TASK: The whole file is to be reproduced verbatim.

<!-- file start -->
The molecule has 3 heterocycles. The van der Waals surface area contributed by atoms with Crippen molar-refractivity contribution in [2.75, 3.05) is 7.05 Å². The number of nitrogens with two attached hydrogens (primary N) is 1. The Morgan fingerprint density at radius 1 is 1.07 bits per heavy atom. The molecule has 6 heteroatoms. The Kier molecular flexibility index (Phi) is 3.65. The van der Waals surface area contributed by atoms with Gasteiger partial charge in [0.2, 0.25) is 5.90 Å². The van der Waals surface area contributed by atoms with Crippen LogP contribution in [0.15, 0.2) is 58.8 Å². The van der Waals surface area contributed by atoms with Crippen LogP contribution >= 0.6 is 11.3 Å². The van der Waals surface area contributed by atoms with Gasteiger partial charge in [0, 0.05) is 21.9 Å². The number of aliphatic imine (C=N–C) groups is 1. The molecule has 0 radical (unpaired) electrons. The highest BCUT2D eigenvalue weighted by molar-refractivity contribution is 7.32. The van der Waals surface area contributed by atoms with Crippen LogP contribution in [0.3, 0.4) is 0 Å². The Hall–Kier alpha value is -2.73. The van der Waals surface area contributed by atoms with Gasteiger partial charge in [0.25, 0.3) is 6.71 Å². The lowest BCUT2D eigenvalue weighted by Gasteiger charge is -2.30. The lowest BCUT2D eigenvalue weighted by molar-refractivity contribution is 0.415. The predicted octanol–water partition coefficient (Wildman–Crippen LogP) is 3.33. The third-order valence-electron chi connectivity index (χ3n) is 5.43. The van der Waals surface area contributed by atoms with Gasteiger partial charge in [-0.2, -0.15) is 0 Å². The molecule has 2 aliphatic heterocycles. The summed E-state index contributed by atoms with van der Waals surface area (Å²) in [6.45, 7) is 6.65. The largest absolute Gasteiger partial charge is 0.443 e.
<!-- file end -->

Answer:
The molecule has 3 heterocycles. The van der Waals surface area contributed by atoms with Crippen molar-refractivity contribution in [2.75, 3.05) is 7.05 Å². The number of nitrogens with two attached hydrogens (primary N) is 1. The Morgan fingerprint density at radius 1 is 1.07 bits per heavy atom. The molecule has 6 heteroatoms. The Kier molecular flexibility index (Phi) is 3.65. The van der Waals surface area contributed by atoms with Gasteiger partial charge in [0.2, 0.25) is 5.90 Å². The van der Waals surface area contributed by atoms with Crippen LogP contribution in [0.15, 0.2) is 58.8 Å². The van der Waals surface area contributed by atoms with Crippen LogP contribution >= 0.6 is 11.3 Å². The van der Waals surface area contributed by atoms with Gasteiger partial charge in [0, 0.05) is 21.9 Å². The number of aliphatic imine (C=N–C) groups is 1. The molecule has 0 radical (unpaired) electrons. The highest BCUT2D eigenvalue weighted by molar-refractivity contribution is 7.32. The van der Waals surface area contributed by atoms with Crippen LogP contribution in [0.3, 0.4) is 0 Å². The Hall–Kier alpha value is -2.73. The van der Waals surface area contributed by atoms with Gasteiger partial charge in [0.25, 0.3) is 6.71 Å². The lowest BCUT2D eigenvalue weighted by Gasteiger charge is -2.30. The lowest BCUT2D eigenvalue weighted by molar-refractivity contribution is 0.415. The predicted octanol–water partition coefficient (Wildman–Crippen LogP) is 3.33. The third-order valence-electron chi connectivity index (χ3n) is 5.43. The van der Waals surface area contributed by atoms with Gasteiger partial charge in [-0.2, -0.15) is 0 Å². The molecule has 2 aliphatic heterocycles. The summed E-state index contributed by atoms with van der Waals surface area (Å²) in [6.45, 7) is 6.65. The largest absolute Gasteiger partial charge is 0.443 e.